CONCORD, N.H. — Five county prosecutors have quit in Carroll County over the past four months, a turnover rate that has delayed some trials and forced the state attorney general’s office to send in reinforcements.

Deputy Attorney General Ann Rice said normal staffing levels at the Carroll County Attorney’s Office are three full-time prosecutors in addition to the county attorney, Tom Dewhurst.

The attorney general’s office dispatched one assistant attorney general to Carroll County in March and has since added a second in recent weeks to prosecute cases after two assistant county attorneys resigned. One of the lawyers quit after only three weeks on the job.

“We’re up there to stabilize the office and make sure the criminal process is happening,” said Rice, who called the turnover rate “unbelievable.”

Rice said the prosecutors’ salaries in Carroll County – from $46,000 to the upper $50,000 range – are on the lower end of the scale, relatively speaking, but aren’t “completely out of the realm.” She declined to speculate on what’s driving the turnover rate.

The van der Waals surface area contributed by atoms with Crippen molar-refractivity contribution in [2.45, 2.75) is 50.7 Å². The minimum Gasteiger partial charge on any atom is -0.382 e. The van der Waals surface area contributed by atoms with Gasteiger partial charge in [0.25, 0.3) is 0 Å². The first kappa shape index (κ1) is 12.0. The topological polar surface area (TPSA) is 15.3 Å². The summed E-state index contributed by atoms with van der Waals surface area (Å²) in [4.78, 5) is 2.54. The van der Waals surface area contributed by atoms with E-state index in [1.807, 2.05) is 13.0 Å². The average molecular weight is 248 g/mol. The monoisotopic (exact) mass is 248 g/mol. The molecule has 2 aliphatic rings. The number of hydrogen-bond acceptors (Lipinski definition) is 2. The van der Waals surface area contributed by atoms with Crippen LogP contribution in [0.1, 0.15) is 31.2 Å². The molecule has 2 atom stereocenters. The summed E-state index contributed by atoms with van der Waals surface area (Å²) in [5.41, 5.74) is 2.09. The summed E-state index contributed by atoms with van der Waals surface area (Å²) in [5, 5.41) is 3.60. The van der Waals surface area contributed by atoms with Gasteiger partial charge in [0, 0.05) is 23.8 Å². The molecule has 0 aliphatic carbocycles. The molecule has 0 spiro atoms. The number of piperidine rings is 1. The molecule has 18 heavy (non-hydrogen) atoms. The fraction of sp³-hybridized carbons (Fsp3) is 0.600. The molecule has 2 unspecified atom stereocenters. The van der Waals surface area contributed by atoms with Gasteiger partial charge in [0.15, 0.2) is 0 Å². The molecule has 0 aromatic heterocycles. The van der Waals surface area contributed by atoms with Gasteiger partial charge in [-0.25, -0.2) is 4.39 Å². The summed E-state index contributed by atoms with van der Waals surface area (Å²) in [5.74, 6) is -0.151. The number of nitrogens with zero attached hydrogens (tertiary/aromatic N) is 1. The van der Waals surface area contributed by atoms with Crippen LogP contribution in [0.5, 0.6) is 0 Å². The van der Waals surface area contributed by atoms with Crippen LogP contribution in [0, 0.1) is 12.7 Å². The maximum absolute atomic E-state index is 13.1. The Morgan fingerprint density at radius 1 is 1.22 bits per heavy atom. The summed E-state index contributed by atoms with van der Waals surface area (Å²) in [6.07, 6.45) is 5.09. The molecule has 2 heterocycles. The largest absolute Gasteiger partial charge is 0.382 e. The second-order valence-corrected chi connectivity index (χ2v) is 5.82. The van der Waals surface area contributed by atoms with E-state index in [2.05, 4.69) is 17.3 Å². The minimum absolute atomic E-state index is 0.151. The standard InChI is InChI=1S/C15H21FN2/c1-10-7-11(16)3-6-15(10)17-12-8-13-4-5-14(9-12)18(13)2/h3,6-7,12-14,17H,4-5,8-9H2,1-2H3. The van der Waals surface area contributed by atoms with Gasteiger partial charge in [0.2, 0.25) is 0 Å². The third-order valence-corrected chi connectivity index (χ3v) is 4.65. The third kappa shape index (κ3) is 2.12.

Dewhurst said the market for prosecutors is very competitive and commute time for some is an issue.

The staffing woes are playing out against a backdrop of a county facing a $2 million shortfall in its budget of $28.7 million. County officials say the county is faced with the prospects of cutting some funding to outside agencies, freezing payments or raising taxes dramatically.

Dennis Miller, one of three Carroll County commissioners and former chief financial officer of Parker Brothers games, resigned last week in frustration after seven months in office. He said the county’s financial situation amounts to “a death spiral” and that audits haven’t been done in years.

Miller said the turnover situation at the county attorney’s office pales in comparison to the bigger budget picture.

Dewhurst was first elected in 2010, chose not to run in 2012 then won re-election last November. He said he can’t discuss why individual prosecutors have quit, saying those are confidential personnel matters.

He said some trials have been delayed due to the turnover, but he sees a light at the end of the tunnel “if I can hire experienced prosecutors and pay them a competitive salary.”